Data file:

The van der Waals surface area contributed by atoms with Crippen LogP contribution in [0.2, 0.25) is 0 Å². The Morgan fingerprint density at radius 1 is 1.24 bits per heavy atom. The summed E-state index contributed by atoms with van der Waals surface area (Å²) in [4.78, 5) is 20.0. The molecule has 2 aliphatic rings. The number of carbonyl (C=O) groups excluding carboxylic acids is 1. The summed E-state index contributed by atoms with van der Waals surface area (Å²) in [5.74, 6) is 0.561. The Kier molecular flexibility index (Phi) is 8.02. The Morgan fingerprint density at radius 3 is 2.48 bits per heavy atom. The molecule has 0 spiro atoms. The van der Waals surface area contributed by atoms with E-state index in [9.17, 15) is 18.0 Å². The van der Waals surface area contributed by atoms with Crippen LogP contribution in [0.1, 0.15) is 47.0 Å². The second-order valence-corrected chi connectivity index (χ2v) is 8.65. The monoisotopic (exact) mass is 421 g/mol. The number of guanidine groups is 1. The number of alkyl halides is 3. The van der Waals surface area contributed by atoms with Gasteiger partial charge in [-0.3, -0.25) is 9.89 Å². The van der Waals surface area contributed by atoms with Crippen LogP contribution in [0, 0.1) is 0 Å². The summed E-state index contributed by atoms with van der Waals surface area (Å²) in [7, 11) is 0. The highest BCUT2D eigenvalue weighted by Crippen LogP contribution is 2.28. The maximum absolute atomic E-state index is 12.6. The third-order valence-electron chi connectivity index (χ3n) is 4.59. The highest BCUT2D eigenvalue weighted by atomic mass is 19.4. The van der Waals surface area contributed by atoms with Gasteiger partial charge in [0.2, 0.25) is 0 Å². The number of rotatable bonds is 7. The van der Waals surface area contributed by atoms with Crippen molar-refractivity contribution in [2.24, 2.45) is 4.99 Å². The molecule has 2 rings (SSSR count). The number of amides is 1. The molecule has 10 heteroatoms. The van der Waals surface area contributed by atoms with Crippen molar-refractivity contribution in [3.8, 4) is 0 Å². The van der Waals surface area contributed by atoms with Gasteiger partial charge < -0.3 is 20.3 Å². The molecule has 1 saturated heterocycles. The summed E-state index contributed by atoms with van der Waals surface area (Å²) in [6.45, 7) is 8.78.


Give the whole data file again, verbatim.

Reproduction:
The van der Waals surface area contributed by atoms with Crippen LogP contribution in [0.2, 0.25) is 0 Å². The Morgan fingerprint density at radius 1 is 1.24 bits per heavy atom. The summed E-state index contributed by atoms with van der Waals surface area (Å²) in [4.78, 5) is 20.0. The molecule has 2 aliphatic rings. The number of carbonyl (C=O) groups excluding carboxylic acids is 1. The summed E-state index contributed by atoms with van der Waals surface area (Å²) in [5.74, 6) is 0.561. The Kier molecular flexibility index (Phi) is 8.02. The Morgan fingerprint density at radius 3 is 2.48 bits per heavy atom. The molecule has 0 spiro atoms. The van der Waals surface area contributed by atoms with E-state index in [9.17, 15) is 18.0 Å². The van der Waals surface area contributed by atoms with Crippen LogP contribution in [0.1, 0.15) is 47.0 Å². The second-order valence-corrected chi connectivity index (χ2v) is 8.65. The monoisotopic (exact) mass is 421 g/mol. The number of guanidine groups is 1. The number of alkyl halides is 3. The van der Waals surface area contributed by atoms with Gasteiger partial charge in [-0.3, -0.25) is 9.89 Å². The van der Waals surface area contributed by atoms with Crippen LogP contribution in [0, 0.1) is 0 Å². The summed E-state index contributed by atoms with van der Waals surface area (Å²) in [7, 11) is 0. The highest BCUT2D eigenvalue weighted by Crippen LogP contribution is 2.28. The maximum absolute atomic E-state index is 12.6. The third-order valence-electron chi connectivity index (χ3n) is 4.59. The highest BCUT2D eigenvalue weighted by atomic mass is 19.4. The van der Waals surface area contributed by atoms with Gasteiger partial charge in [0.2, 0.25) is 0 Å². The number of rotatable bonds is 7. The van der Waals surface area contributed by atoms with Crippen molar-refractivity contribution in [2.24, 2.45) is 4.99 Å². The molecule has 2 rings (SSSR count). The number of amides is 1. The molecule has 10 heteroatoms. The van der Waals surface area contributed by atoms with Crippen molar-refractivity contribution in [3.8, 4) is 0 Å². The van der Waals surface area contributed by atoms with Gasteiger partial charge < -0.3 is 20.3 Å². The molecule has 1 saturated heterocycles. The summed E-state index contributed by atoms with van der Waals surface area (Å²) in [6.45, 7) is 8.78.